Cain and Abel
Cain, the eldest son of Adam and Eve, was born after they were banished from the Garden of Eden. He was a farmer, a tiller of the soil. Abel was a shepherd. Cain and his brother Abel brought offerings before God.
God accepted the offering of Abel, but rejected Cain’s. This rejection made Cain jealous and angry so he killed his brother for which he was subjected to a double curse by God: The ground would no longer yield to him which was his wealth, and he was condemned to be a fugitive and a vagabond for the rest of his life.
God put a mark on Cain so that no one would come upon him and kill him. Cain settled in the land of Nod, east of Eden. He established a city and named it after his son Enoch (Gen 4:1-17).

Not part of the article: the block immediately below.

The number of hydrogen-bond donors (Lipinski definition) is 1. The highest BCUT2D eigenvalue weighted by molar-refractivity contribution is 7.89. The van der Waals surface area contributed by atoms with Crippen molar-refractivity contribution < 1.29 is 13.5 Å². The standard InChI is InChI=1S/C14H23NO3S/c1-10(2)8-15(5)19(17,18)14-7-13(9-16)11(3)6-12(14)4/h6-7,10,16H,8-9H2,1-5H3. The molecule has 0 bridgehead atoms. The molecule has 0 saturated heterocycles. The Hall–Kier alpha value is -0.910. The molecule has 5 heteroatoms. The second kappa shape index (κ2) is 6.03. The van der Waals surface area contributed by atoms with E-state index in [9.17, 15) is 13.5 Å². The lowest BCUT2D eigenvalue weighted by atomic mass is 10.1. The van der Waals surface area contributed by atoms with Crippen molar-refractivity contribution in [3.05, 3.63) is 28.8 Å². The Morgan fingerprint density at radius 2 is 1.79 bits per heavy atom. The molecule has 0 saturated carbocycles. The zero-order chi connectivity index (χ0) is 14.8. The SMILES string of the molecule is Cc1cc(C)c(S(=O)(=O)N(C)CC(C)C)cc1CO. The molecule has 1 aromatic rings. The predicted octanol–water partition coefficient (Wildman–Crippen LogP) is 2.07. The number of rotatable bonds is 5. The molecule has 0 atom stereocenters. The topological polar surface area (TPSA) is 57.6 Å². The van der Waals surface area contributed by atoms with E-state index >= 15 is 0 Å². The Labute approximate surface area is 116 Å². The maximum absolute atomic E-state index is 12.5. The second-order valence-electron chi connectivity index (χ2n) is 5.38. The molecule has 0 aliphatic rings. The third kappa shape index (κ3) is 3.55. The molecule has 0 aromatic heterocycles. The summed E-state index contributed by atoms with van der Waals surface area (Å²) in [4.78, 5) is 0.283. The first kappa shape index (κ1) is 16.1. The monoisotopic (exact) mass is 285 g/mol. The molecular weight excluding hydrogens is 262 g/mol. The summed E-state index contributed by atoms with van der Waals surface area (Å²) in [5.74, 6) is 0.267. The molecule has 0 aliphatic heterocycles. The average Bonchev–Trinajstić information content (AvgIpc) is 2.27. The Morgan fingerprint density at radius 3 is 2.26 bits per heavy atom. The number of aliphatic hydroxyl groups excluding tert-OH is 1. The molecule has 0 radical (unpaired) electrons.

In the New Testament, Abel is called righteous (Matt 23:35) and is named by Jesus as a just and innocent man who suffers and is killed (Lk 11:51). Abel’s sacrifice is judged greater than Cain’s because of his faith and this faith speaks beyond the grave (Heb 11:4). Cain is seen as the opponent of Abel (Heb 11:4) as a symbol for an evil way of living (Jude 11) and as someone whose works were wicked (1 Jn 3:12).
The famous saying, “Am I my brother’s keeper?” is said by Cain when the Lord asked him “Where is your brother Abel?” (Gen 4:9).
The story of Cain and Abel is found in Genesis 4.